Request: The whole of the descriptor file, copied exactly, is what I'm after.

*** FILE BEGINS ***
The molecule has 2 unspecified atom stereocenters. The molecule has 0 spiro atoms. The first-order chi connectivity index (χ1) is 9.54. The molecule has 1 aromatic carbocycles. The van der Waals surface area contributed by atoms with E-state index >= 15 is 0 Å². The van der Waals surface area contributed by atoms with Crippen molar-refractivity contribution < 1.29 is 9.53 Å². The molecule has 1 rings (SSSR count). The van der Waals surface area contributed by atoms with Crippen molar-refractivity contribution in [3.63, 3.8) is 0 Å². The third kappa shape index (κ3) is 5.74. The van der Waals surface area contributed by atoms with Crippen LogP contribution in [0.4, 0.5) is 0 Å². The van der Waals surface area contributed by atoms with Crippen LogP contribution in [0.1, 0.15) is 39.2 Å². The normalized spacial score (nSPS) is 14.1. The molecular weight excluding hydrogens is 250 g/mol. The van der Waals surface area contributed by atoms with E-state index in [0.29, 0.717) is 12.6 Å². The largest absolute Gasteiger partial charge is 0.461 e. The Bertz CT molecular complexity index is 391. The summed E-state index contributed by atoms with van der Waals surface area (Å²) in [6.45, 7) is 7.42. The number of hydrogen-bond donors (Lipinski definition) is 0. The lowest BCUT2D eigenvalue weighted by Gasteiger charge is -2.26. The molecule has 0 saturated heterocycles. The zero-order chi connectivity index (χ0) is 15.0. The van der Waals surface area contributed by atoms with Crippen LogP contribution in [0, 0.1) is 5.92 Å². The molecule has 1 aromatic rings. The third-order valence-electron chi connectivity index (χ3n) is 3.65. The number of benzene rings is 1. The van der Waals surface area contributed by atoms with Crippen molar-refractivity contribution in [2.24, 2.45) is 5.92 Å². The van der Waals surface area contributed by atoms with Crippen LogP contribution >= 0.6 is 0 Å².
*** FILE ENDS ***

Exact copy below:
The molecule has 2 unspecified atom stereocenters. The molecule has 0 spiro atoms. The first-order chi connectivity index (χ1) is 9.54. The molecule has 1 aromatic carbocycles. The van der Waals surface area contributed by atoms with E-state index >= 15 is 0 Å². The van der Waals surface area contributed by atoms with Crippen molar-refractivity contribution < 1.29 is 9.53 Å². The molecule has 1 rings (SSSR count). The van der Waals surface area contributed by atoms with Crippen molar-refractivity contribution in [3.63, 3.8) is 0 Å². The third kappa shape index (κ3) is 5.74. The van der Waals surface area contributed by atoms with Crippen LogP contribution in [0.4, 0.5) is 0 Å². The van der Waals surface area contributed by atoms with Crippen LogP contribution in [0.1, 0.15) is 39.2 Å². The normalized spacial score (nSPS) is 14.1. The molecular weight excluding hydrogens is 250 g/mol. The van der Waals surface area contributed by atoms with E-state index in [0.29, 0.717) is 12.6 Å². The largest absolute Gasteiger partial charge is 0.461 e. The Bertz CT molecular complexity index is 391. The summed E-state index contributed by atoms with van der Waals surface area (Å²) in [6.45, 7) is 7.42. The number of hydrogen-bond donors (Lipinski definition) is 0. The lowest BCUT2D eigenvalue weighted by Gasteiger charge is -2.26. The molecule has 0 saturated heterocycles. The zero-order chi connectivity index (χ0) is 15.0. The van der Waals surface area contributed by atoms with Crippen LogP contribution in [0, 0.1) is 5.92 Å². The molecule has 1 aromatic rings. The third-order valence-electron chi connectivity index (χ3n) is 3.65. The number of benzene rings is 1. The van der Waals surface area contributed by atoms with Crippen molar-refractivity contribution in [2.24, 2.45) is 5.92 Å². The van der Waals surface area contributed by atoms with Crippen LogP contribution >= 0.6 is 0 Å².